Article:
shofar

noun
sho·far | \ˈshō-ˌfär, -fər\
plural shofroth\shō-ˈfrōt, -ˈfrōth, -ˈfrōs \

Definition of shofar 

: the horn of a ruminant animal and usually a ram blown as a trumpet by the ancient Hebrews in battle and during religious observances and used in modern Judaism especially during Rosh Hashanah and at the end of Yom Kippur

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Illustration of shofar

Examples of shofar in a Sentence

Recent Examples on the Web

Jewish and Hindu participants blew a shofar and a conch shell, respectively, sending strikingly similar blasts resounding over the Mall. Michelle Boorstein, Washington Post, "On the anniversary of Martin Luther King Jr.’s death, faith groups rally to combat systemic racism," 4 Apr. 2018 The service, in the vaulted Catholic church, opened with the blaring of a Jewish shofar, followed by an Islamic call to prayer made by Muezzin Hakeem Raheem of the Muslim Community Cultural Center of Baltimore. Christina Tkacik, baltimoresun.com, "Pastor of MLK's former church discusses King's legacy at interfaith event in Baltimore," 13 Apr. 2018 Blowing a shofar, the animal horn that is used in the Jewish New Year celebrations, while playing the piano with his left hand, Curran ended the performance on a ritualistic note. Mark Swed, latimes.com, "The extravagance of gabble: At the Other Minds Festival, sound poets find their own beat," 12 Apr. 2018 Shofar blasts: During the days leading up to Rosh Hashanah, a daily shofar blast will take place. Atlanta Life, ajc, "Faith Calendar," 1 Sep. 2017 At the end of the services, a shofar or ram's horn is blown to signal the end of Yom Kippur. Ashley May, USA TODAY, "What is Yom Kippur? How do Jews observe it?," 29 Sep. 2017 At the Jerusalem March, Jewish families stood at the edge of a holding area for participants, watching men in traditional Thai costumes blowing shofars and crowds of Finnish tourists singing Jewish folk songs. Emma Green, The Atlantic, "White Evangelicals Used to Dominate Christian Zionism, but Not Anymore," 20 Oct. 2017 The day also involves blowing the shofar, or ram's horn, and extended prayer readings. Lisa Marie Segarra, Time, "How to Wish Somebody a Happy Rosh Hashanah," 20 Sep. 2017 For more than three decades, Jim and Cindy Meyer listened to the sound of the shofar signaling the start of the High Holy Days from their seats at Temple Sholom in Broomall. Kristin E. Holmes, Philly.com, "Live streaming the High Holy Days: A way in, or a way out?," 18 Sep. 2017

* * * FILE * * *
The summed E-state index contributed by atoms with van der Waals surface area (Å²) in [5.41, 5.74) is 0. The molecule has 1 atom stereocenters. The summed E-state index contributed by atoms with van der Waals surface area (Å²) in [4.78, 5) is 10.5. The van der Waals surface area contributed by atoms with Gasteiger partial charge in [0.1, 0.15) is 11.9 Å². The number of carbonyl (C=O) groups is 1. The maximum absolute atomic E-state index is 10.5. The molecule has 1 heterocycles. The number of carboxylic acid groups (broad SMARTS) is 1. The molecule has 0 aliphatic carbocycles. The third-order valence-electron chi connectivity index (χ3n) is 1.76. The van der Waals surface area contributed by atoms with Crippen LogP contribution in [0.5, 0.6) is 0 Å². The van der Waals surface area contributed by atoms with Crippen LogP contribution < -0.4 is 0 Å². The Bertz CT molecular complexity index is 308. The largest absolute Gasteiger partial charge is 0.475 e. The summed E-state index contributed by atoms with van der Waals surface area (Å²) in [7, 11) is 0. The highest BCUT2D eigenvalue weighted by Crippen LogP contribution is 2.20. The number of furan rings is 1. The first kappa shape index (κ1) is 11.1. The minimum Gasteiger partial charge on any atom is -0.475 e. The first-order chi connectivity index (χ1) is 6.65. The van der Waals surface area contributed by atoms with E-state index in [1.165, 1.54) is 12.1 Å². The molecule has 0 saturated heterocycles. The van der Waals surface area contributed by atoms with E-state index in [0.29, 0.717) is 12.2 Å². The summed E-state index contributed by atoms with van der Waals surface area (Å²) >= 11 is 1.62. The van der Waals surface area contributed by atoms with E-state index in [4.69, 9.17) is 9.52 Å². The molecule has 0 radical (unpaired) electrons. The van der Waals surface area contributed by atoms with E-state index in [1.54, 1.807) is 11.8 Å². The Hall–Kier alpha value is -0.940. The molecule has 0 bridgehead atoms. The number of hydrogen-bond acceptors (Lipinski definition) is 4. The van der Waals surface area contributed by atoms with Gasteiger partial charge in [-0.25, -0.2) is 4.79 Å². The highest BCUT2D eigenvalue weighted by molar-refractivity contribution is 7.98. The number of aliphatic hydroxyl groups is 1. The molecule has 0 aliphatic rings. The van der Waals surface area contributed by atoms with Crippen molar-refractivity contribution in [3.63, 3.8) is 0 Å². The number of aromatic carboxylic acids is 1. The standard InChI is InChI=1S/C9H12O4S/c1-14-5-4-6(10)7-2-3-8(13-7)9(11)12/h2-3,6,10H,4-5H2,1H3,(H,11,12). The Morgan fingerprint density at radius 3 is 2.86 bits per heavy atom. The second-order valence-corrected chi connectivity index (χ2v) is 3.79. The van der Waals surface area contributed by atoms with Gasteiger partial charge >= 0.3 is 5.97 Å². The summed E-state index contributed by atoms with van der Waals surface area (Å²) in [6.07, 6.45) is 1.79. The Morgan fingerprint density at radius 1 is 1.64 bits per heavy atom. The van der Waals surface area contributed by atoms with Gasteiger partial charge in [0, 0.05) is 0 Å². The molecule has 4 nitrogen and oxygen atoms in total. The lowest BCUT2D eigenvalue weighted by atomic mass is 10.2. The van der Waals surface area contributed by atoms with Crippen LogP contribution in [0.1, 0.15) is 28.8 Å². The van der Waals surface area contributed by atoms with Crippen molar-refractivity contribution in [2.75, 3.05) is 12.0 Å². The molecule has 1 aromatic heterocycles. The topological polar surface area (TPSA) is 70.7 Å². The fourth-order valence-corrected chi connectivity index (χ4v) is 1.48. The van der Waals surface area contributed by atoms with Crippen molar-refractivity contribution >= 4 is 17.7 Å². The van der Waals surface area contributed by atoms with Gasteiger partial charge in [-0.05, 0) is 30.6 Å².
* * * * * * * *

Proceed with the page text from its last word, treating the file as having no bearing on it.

These example sentences are selected automatically from various online news sources to reflect current usage of the word 'shofar.' Views expressed in the examples do not represent the opinion of Merriam-Webster or its editors. Send us feedback.

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First Known Use of shofar

1833, in the meaning defined above

History and Etymology for shofar

Hebrew shōphār

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The first known use of shofar was in 1833

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